Research and Publications
Engineering a Manycore Processor for Edge Computing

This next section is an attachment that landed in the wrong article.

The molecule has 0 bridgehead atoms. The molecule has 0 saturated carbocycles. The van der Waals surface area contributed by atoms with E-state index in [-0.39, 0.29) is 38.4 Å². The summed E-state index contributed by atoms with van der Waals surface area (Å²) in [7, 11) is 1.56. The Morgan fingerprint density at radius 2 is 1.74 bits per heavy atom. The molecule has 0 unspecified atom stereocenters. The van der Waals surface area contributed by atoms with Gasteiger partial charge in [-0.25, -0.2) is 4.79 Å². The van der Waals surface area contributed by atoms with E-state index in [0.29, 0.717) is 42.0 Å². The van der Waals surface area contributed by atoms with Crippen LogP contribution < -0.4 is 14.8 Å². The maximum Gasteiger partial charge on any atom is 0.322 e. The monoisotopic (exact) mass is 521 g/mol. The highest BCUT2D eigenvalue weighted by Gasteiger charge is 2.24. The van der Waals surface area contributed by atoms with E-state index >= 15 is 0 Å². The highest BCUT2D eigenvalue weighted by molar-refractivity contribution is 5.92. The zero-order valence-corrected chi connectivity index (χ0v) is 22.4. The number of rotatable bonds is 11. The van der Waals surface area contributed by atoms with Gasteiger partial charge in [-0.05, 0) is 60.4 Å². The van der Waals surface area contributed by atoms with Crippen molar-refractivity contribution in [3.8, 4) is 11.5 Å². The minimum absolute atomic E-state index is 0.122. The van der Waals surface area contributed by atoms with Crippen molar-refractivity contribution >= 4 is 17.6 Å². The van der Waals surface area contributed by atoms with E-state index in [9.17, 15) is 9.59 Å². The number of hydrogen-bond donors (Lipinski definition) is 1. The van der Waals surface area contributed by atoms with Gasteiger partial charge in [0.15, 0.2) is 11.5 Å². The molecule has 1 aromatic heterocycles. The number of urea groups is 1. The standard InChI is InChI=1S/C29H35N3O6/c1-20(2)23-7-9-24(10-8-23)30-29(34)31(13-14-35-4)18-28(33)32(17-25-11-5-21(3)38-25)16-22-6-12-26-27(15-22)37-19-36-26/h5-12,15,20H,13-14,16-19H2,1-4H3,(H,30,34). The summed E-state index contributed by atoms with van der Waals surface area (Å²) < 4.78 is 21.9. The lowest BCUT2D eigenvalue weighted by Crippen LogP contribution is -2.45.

Summary form only given, as follows. A complete record of the panel discussion was not made available for publication as part of the conference proceedings. Edge computing applications such as autonomous driving systems (ADS) and 5G radio access network (RAN) require significant computing capabilities and predictable response times, while being constrained by size, weight and power (SWaP). Such applications significantly benefit from computing platforms based on manycore processors. We first expose the differences between multi-core architectures and many-core architectures, currently mainly represented by GPGPU processors. Then, by using the MPPA3 processor from Kalray as an illustration, we present some of the challenges and the choices involved by engineering an edge processing computing platform based on a manycore architecture. On the local architecture, energy efficiency and time predictability can be leveraged from a Fisher-style VLIW architecture. Accelerating deep learning inference is achieved by tightly coupling a tensor coprocessor. On the global architecture, the cache coherence domains are preferably localized to the compute units. These compute units are connected by a network-on-chip capable of multi-casting, where deadlock-free routing requires some care. The computing platform is completed by providing standard and open programming environments. Among these, OpenCL, Open VX and OpenMP appear as the most relevant for compute-intensive edge applications, once these environments are enabled to efficiently exploit the compute unit local memories of the manycore architecture.